Take the day—or stay overnight along the way—to explore the scenic wilderness of the Interior Plateau along Highway 20 west of Williams Lake.
Road conditions in this sparsely populated part of the province can vary. Before you begin your journey, please check DriveBC for the latest road conditions.
Note: This road trip was updated specifically for the unique travel circumstances of 2021. Information is accurate at the time of publication; we recommend you contact businesses directly to confirm availability and familiarize yourself with their COVID policies.
If you’re coming from Vancouver or the Lower Mainland, your trip begins by following the Trans Canada Highway 1 east towards Hope before heading north through Lytton and Cache Creek. From here, you can continue on Highway 97 north through 100 Mile House to Williams Lake.
The adventure starts on Highway 20 at Williams Lake. Fly direct with Pacific Coastal Airlines and rent a car at the airport, or make your way there in your own vehicle. By car, Williams Lake is about three hours from Kamloops or from Prince George.
Find all the road trip supplies you’ll need in town, and consider starting out with a to-go feast courtesy of the Laughing Loon.
Within a half hour’s drive headed west along Highway 20, the road swings through the forested beauty of Desous Mountain (a great mountain biking destination), crossing the mighty Fraser River before heading up other side of the valley. With the sweeping Chilcotin Plateau unfolding toward the Coast Mountains, you’ll start to feel like you’re entering a new world of adventure—a true entry point into a Land Without Limits.
Beyond Alexis Creek (named after a colonial-era chief of the Tsilcot’in) you’ll find picturesque Bull Canyon, a small provincial park that overlooks the milky green waters of the Chilcotin River. It is the only provincial campground on the route before Tweedsmuir. If you don’t have time to stay overnight, stretch your legs along the short trail that leads down to the riverbed.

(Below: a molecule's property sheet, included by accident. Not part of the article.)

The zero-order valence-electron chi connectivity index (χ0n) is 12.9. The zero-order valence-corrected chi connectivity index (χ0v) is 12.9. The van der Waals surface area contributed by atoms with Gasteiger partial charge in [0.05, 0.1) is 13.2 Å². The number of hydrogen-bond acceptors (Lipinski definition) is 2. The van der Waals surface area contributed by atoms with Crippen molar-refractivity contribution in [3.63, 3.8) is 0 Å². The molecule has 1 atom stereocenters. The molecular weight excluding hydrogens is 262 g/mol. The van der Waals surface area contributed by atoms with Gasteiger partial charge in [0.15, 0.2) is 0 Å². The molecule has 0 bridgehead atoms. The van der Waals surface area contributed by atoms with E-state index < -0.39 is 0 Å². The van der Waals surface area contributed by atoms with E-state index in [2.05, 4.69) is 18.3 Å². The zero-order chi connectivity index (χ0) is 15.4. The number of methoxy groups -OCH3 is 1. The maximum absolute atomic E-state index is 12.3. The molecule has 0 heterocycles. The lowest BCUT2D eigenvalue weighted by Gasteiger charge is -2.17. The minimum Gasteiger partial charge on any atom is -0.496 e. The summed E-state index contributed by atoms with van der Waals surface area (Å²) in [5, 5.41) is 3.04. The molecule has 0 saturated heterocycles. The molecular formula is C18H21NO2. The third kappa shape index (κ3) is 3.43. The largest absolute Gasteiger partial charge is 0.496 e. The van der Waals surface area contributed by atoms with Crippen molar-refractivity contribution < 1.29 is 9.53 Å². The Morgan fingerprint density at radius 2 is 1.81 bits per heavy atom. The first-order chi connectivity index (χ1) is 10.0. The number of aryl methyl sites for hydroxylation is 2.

Off Highway 20, KiNiKiNiK Restaurant, Store & Accommodations is a unique place to stop for a rest, and a must for provisions from their deli and butcher shop. Also beyond Alexis Creek is Puntzi Lake, famed for its kokanee and rainbow trout fishing.
As you head towards the Potato Mountain Range, you’ll pass the northern end of Ts’ilʔos) Provincial Park with its numerous high elevation lakes. Great hiking trails criss-cross the countryside, and great water views abound as you continue west towards Tatla Lake.
Gravel roads, some well maintained and others a bit rough, intermittently intersect the highway and lead to spectacular backcountry areas. Tatlayoko Road just east of Tatla Lake is definitely worth exploring. Tatlayoko Lake (31 kilometres south) is a great spot to drop a paddle or head to the backcountry. Stay the night at Homathko River Inn and keep exploring this pristine Chilcotin valley.
As you continue your journey along Highway 20, watch the landscape change from lake-dotted hills to expansive grasslands in valleys where accommodations nudge up against rugged mountains. Overnight options in the area include Tatla Lake Manor, located right “downtown,” and Eagle Bear Lodge, which offers log cabins with waterfront views a little ways off the main road.
As Highway 20 curves north, watch for the tiny roadside hamlet of Kleena Kleene. Find a cozy bed for the night at Clearwater Lake Lodge or Terra Nostra Guest Ranch, and plan to paddle a canoe or kayak on Lake Clearwater, enjoy a horseback trail ride (suitable for novice or advanced riders), and hike a sign-posted trail leading out from the lodge.
Drive another 30 kilometres and keep your eyes peeled for a quaint old barn on the left side of the road that marks the community of Towdystan, a major supply stop in the area’s early ranching days. Take a detour south to Charlotte Lake, where fishing and birdwatching are popular.
Farther along Highway 20, as you approach Nimpo Lake, watch for a paved pullout on the north side of the road along the Dean River. Look for the plaque commemorating one of the battles of the Chilcotin War in 1864.
Known as “the float plane capital of British Columbia,” Nimpo Lake is a popular launching point for aerial sightseeing tours and fishing fly-ins to some of the pristine wilderness lakes and rivers of the West Chilcotin.
Another twenty minutes’ drive, Anahim Lake is the site of a long-established Chilcotin settlement that expanded in the 1940s and 50s when the Carrier Peoples moved from more remote villages. It is also home to the area’s main airport.
Anahim Lake is a popular destination for fishing enthusiasts, with several resorts that offer packages as well as catering to self-guided fishers. This is also the eastern gateway to the southern reaches of Tweedsmuir Provincial Park and its phenomenal wilderness recreation opportunities.
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